An Italian would never ask for olive oil to dip bread in, and don't be surprised if there's no butter to spread on it either. Wiping your bowl clean with a (small) piece of bread, known locally as la scarpetta, is usually considered a sign of appreciation, not bad manners. Spaghetti should be eaten with a fork only, although a little help from a spoon won't horrify locals the way cutting spaghetti into little pieces might. Order your caffè (Italians drink cappuccino only in the morning) after dessert, not with it. As for doggy bags, Italians would never ask for one, though eateries popular with tourists are becoming more accustomed to travelers who do.

Breakfast (la colazione) is usually served from 7 to 10:30, lunch (il pranzo) from 12:30 to 2, and dinner (la cena) from 7:30 to 10, later in the south; outside those hours, best head for a bar. Peak times are usually 1:30 for lunch and 9 for dinner. Enoteche and Venetian bacari (wine bars) are also open in the morning and late afternoon for cicheti (finger foods) at the counter. Bars and cafés are open from 7 am until 8 or 9 pm; a few stay open until midnight.

Unless otherwise noted, the restaurants listed here are open for lunch and dinner, closing one or two days a week.


Most restaurants have a cover charge per person, usually listed at the top of the check as coperto or pane e coperto. It should be modest (€1–€2.50 per person) except at the most expensive restaurants. Whenever in doubt, ask before you order to avoid unpleasant discussions later. It's customary to leave a small cash tip (between 5% and 10%) in appreciation of good service: you will usually see a servizio charge included at the bottom of the check, but the server will not likely receive it.

The price of fish dishes is often given by weight (before cooking), so the price quoted on the menu is for 100 grams of fish, not for the whole dish. (An average fish portion is about 350 grams.) In Tuscany, bistecca alla fiorentina is also often priced by weight (about €4 for 100 grams, or $18 per pound).

Major credit cards are widely accepted in Italy; however, cash is always preferred. More restaurants take Visa and MasterCard than American Express or Diners Club.

When you leave a dining establishment, take your meal bill or receipt with you. Although not a common experience, the Italian finance (tax) police can approach you within 100 yards of the establishment at which you've eaten and ask for a receipt; if you don't have one, they can fine you and will fine the business owner for not providing it. The practice is intended to prevent tax evasion; it's not necessary to show receipts when leaving Italy.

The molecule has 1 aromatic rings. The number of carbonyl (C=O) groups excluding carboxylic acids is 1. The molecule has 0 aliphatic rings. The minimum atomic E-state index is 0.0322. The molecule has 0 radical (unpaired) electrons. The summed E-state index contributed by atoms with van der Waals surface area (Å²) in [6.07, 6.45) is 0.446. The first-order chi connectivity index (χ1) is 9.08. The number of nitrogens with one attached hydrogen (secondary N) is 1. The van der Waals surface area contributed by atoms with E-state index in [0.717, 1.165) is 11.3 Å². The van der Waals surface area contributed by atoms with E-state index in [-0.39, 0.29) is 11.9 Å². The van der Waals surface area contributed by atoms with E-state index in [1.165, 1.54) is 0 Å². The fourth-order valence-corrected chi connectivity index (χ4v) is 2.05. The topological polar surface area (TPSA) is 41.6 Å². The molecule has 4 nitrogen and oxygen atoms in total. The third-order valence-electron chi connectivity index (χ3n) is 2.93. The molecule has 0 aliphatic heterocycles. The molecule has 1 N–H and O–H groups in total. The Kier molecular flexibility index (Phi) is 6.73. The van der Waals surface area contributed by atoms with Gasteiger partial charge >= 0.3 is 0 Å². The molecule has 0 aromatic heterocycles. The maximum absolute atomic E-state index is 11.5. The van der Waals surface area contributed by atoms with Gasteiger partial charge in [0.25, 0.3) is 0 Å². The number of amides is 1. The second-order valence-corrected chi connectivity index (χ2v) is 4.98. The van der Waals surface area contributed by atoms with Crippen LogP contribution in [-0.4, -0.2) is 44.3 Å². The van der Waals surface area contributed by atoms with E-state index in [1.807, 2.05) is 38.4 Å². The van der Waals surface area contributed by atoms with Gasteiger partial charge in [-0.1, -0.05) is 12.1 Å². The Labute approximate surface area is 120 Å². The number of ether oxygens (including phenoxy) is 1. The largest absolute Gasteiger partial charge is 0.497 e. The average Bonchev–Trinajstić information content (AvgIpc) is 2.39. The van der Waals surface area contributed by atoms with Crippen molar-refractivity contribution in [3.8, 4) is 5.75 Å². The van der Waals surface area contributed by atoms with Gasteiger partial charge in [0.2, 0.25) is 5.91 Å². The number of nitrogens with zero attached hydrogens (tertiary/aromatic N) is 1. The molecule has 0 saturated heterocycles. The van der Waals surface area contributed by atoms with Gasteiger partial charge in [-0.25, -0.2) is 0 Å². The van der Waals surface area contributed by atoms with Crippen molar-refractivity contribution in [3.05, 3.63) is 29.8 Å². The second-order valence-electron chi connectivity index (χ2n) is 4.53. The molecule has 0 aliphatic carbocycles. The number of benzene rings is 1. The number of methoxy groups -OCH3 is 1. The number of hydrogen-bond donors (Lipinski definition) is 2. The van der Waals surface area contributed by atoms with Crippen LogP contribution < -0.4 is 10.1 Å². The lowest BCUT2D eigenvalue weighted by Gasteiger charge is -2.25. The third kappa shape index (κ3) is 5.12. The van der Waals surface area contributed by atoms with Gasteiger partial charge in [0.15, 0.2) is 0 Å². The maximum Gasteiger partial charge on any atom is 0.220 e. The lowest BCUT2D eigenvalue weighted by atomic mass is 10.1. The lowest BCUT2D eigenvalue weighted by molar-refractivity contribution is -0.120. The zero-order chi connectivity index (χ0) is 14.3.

Reservations and Dress

It's always safest to make a reservation for dinner. For popular restaurants, book as far ahead as you can (two to three weeks), and reconfirm as soon as you arrive. Large parties should always call ahead to check the reservations policy. If you change your mind, be sure to cancel, even at the last minute.

Unless they're dining outside or at a seafront resort, Italian men never wear shorts or running shoes in a restaurant. The same applies to women: no casual shorts, running shoes, or rubber sandals when going out to dinner. Shorts are acceptable in pizzerias and cafés.

Wines, Beer, and Spirits

The grape has been cultivated in Italy since the time of the Etruscans, and Italians justifiably take pride in their local varieties, which are numerous. Although almost every region produces good-quality wine, Tuscany, Piedmont, the Veneto, Puglia, Calabria, and Sicily are some of the more renowned areas, with Le Marche and Umbria being well reputed, too. Italian wine is less expensive in Italy than almost anywhere else, so it's often affordable to order a bottle of wine at a restaurant rather than sticking with the house wine (which is usually good but quite simple). Many bars have their own aperitivo della casa (house aperitif); Italians are imaginative with their mixed drinks, so you may want to try one.

You can purchase beer, wine, and spirits in any bar, grocery store, or enoteca, any day of the week, any time of the day. Italian and German beer is readily available, but it can be more expensive than wine. Some excellent microbreweries are beginning to dot the Italian beer horizon, so ask if there's a local brew available to sample.

There's no minimum drinking age in Italy. Italian children begin drinking wine mixed with water at mealtimes when they're teens (or thereabouts). Italians are rarely seen drunk in public, and public drinking, except in a bar or eating establishment, isn't considered acceptable behavior. Bars usually close by 9 pm; hotel and restaurant bars stay open until midnight. Pubs and discos serve until about 2 am.